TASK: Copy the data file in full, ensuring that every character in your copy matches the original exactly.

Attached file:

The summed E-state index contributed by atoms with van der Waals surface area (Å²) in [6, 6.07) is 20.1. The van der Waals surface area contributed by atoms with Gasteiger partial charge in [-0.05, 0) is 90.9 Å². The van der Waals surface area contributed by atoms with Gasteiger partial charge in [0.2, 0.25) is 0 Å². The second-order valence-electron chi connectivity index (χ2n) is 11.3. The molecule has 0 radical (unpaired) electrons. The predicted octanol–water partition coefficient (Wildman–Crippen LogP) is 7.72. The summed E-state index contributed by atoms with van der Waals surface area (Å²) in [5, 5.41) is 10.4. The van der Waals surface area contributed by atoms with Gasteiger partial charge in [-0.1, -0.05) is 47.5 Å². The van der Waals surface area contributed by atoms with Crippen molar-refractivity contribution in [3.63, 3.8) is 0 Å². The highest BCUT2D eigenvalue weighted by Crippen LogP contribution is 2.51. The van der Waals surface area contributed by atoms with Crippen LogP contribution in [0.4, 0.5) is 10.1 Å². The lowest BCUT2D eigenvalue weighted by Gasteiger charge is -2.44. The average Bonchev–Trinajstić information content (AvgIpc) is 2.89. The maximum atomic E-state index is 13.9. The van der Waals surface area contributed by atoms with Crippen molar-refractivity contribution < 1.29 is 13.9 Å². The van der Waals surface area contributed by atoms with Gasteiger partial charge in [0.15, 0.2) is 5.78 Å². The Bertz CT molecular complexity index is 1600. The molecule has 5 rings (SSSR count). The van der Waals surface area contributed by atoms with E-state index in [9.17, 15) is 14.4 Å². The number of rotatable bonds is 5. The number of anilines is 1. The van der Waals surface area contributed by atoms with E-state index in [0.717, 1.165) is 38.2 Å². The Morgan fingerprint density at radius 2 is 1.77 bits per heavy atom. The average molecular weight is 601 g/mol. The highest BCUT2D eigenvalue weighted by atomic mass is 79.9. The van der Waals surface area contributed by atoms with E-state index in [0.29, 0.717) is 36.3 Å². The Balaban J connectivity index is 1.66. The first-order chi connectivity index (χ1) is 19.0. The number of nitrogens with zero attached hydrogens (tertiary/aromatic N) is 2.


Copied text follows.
The summed E-state index contributed by atoms with van der Waals surface area (Å²) in [6, 6.07) is 20.1. The van der Waals surface area contributed by atoms with Gasteiger partial charge in [-0.05, 0) is 90.9 Å². The van der Waals surface area contributed by atoms with Gasteiger partial charge in [0.2, 0.25) is 0 Å². The second-order valence-electron chi connectivity index (χ2n) is 11.3. The molecule has 0 radical (unpaired) electrons. The predicted octanol–water partition coefficient (Wildman–Crippen LogP) is 7.72. The summed E-state index contributed by atoms with van der Waals surface area (Å²) in [5, 5.41) is 10.4. The van der Waals surface area contributed by atoms with Gasteiger partial charge in [-0.1, -0.05) is 47.5 Å². The van der Waals surface area contributed by atoms with Crippen molar-refractivity contribution in [3.63, 3.8) is 0 Å². The highest BCUT2D eigenvalue weighted by Crippen LogP contribution is 2.51. The van der Waals surface area contributed by atoms with Crippen LogP contribution in [0.4, 0.5) is 10.1 Å². The lowest BCUT2D eigenvalue weighted by Gasteiger charge is -2.44. The average Bonchev–Trinajstić information content (AvgIpc) is 2.89. The maximum atomic E-state index is 13.9. The van der Waals surface area contributed by atoms with Crippen molar-refractivity contribution < 1.29 is 13.9 Å². The van der Waals surface area contributed by atoms with Gasteiger partial charge in [0.15, 0.2) is 5.78 Å². The Bertz CT molecular complexity index is 1600. The molecule has 5 rings (SSSR count). The van der Waals surface area contributed by atoms with E-state index in [9.17, 15) is 14.4 Å². The number of rotatable bonds is 5. The number of anilines is 1. The van der Waals surface area contributed by atoms with E-state index in [0.717, 1.165) is 38.2 Å². The Morgan fingerprint density at radius 2 is 1.77 bits per heavy atom. The average molecular weight is 601 g/mol. The highest BCUT2D eigenvalue weighted by atomic mass is 79.9. The van der Waals surface area contributed by atoms with E-state index in [0.29, 0.717) is 36.3 Å². The Balaban J connectivity index is 1.66. The first-order chi connectivity index (χ1) is 19.0. The number of nitrogens with zero attached hydrogens (tertiary/aromatic N) is 2.